ISSN 1470-3947 (print) | ISSN 1479-6848 (online)

Endocrine Abstracts (2006) 12 S16

Hexose-6-phosphate dehydrogenase and glucocorticoid metabolism

GG Lavery1, SM Chalder1, I Bujalska1, KL Parker2, PC White2, PM Stewart1 & EA Walker1


1University of Birmingham, Birmingham, United Kingdom; 2University of Texas Southwestwern Medical Center, Dallas, United States.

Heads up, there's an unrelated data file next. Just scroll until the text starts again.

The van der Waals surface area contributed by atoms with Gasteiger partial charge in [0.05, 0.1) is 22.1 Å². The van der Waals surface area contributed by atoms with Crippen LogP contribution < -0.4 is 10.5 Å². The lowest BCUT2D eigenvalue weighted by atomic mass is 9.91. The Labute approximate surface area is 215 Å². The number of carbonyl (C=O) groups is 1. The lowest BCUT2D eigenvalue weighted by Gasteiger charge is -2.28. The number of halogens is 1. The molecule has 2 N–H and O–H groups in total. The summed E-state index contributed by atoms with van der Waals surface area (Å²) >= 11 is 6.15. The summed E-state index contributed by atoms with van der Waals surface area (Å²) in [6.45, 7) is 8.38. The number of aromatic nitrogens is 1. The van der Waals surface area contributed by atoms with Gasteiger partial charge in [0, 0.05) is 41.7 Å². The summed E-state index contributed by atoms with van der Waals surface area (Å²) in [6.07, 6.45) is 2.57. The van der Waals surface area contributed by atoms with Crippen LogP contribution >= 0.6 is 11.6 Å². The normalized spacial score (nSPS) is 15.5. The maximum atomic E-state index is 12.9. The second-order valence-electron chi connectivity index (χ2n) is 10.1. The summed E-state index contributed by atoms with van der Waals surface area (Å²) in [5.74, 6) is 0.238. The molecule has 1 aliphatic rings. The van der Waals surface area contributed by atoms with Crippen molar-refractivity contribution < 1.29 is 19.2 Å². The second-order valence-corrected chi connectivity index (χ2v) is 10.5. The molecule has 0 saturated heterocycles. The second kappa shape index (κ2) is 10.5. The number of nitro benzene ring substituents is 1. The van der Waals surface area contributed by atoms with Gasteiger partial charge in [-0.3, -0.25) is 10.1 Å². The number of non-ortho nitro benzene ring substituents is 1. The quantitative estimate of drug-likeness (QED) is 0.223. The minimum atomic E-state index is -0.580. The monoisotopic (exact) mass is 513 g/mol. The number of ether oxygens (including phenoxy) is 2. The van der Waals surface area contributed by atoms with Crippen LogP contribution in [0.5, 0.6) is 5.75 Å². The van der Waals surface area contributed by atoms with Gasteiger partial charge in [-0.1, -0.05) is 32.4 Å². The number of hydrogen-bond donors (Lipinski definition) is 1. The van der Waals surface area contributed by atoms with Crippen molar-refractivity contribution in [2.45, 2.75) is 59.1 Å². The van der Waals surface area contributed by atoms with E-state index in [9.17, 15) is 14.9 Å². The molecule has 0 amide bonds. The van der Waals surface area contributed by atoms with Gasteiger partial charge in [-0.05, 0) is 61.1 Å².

Glucocorticoid (GC) hormone action can be modulated at the pre-receptor level by the endoluminal enzyme 11β-hydroxysteroid dehydrogenase type 1 (11βHSD1). 11βHSD1 is a bidirectional enzyme that primarily acts as an oxo-reductase in vivo, converting the pro-hormone cortisone to its active form cortisol, while its dehydrogenase activity results in inactivation of cortisol to cortisone. 11βHSD1 oxo-reductase activity allows GC reactivation in a tissue specific manner and thereby amplification of GC effects in the peripheral target cell. Pre-receptor regulation of steroid hormone action crucially depends on the intra-cellular availability of co-factor and the critical driver of 11βHSD1 oxo-reductase activity is the local availability of NADPH. The novel congenital adrenal hyperplasia variant apparent cortisone reductase deficiency (ACRD) has highlighted the significance of this. In ACRD, 11βHSD1 oxo-reductase activity is absent, which leads to a diminished glucocorticoid feedback to the pituitary, yielding an increased ACTH release and subsequently increased adrenal androgen production. This leads to pseudo-precocious puberty in children while the adult phenotype resembles polycystic ovary syndrome. We have recently shown that loss of 11βHSD1 oxo-reductase activity can be due to mutations in the NADPH-regenerating enzyme hexose-6-phosphate dehydrogenase (H6PDH). H6PDH is located in the lumen of the endoplasmic reticulum (ER) and utilises glucose-6-phosphate and NADP as co-substrates to generate NADPH. The recently generated H6PDH mouse knockout model provides further evidence for the crucial role of H6PDH in the regulation of 11βHSD1 oxoreductase activity. Deletion of H6PDH results in a switch in enzyme directionality: rather than functioning as oxo-reductase 11βHSD1 becomes a potent dehydrogenase inactivating cortisol to cortisone. ACRD is a fascinating human experiment of nature that paradigmatically highlights the critical contribution of redox potential regulation to the pre-receptor regulation of glucocorticoids.

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